This article is only available in the PDF format. Download the PDF to view the article, as well as its associated figures and tables.
The present system of medical education has many virtues, and many of its evils are inherent in the variable natures of individual students and professors. The four years of preclinical study make certain that the students are exposed thoroughly to the sciences that are the foundation of the profession. If it is complained that these subjects are taught by men who know little of practical medicine, it can be said with equal justice that for this reason they are probably taught with greater thoroughness. And to those who say that it is absurd to spend four years on these and then but two on the art that is so long to learn, it can be answered that the students will spend the rest of their lives in acquiring clinical experience, whereas but few will refer again to their preclinical textbooks. In defense of his lectures, quizzes and cramming, the clinical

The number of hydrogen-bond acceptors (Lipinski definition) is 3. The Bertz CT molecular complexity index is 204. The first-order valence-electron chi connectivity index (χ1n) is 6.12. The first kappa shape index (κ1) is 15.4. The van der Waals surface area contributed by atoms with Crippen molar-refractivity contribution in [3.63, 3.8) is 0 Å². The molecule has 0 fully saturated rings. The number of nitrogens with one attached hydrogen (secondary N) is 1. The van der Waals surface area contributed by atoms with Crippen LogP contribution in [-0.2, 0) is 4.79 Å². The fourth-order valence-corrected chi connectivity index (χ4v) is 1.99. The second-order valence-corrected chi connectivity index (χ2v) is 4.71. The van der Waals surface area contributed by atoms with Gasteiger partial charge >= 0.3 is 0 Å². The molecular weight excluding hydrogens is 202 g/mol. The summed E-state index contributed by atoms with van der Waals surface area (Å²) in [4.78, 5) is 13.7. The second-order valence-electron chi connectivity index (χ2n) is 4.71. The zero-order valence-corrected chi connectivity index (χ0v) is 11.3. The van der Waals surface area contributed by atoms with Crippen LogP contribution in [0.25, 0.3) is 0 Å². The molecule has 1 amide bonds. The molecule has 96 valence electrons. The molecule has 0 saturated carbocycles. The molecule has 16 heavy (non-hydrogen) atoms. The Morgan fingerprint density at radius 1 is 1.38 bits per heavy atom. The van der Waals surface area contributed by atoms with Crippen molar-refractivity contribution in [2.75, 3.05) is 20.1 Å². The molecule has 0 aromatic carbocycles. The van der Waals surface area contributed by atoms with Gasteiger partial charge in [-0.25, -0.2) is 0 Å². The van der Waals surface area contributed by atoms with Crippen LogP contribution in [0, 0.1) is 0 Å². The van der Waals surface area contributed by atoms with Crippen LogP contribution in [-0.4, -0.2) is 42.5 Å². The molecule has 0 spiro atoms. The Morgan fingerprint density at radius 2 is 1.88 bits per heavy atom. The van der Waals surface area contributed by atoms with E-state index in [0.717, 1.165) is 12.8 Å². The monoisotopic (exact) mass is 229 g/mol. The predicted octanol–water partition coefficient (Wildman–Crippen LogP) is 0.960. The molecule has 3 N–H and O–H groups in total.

HEAD JR. JOHN BROWN ON MEDICAL EDUCATION. Arch Surg. 1929;18(4):1562–1569. doi:10.1001/archsurg.1929.01140130658042
Coronavirus Resource Center
Customize your JAMA Network experience by selecting one or more topics from the list below.
Create a personal account or sign in to: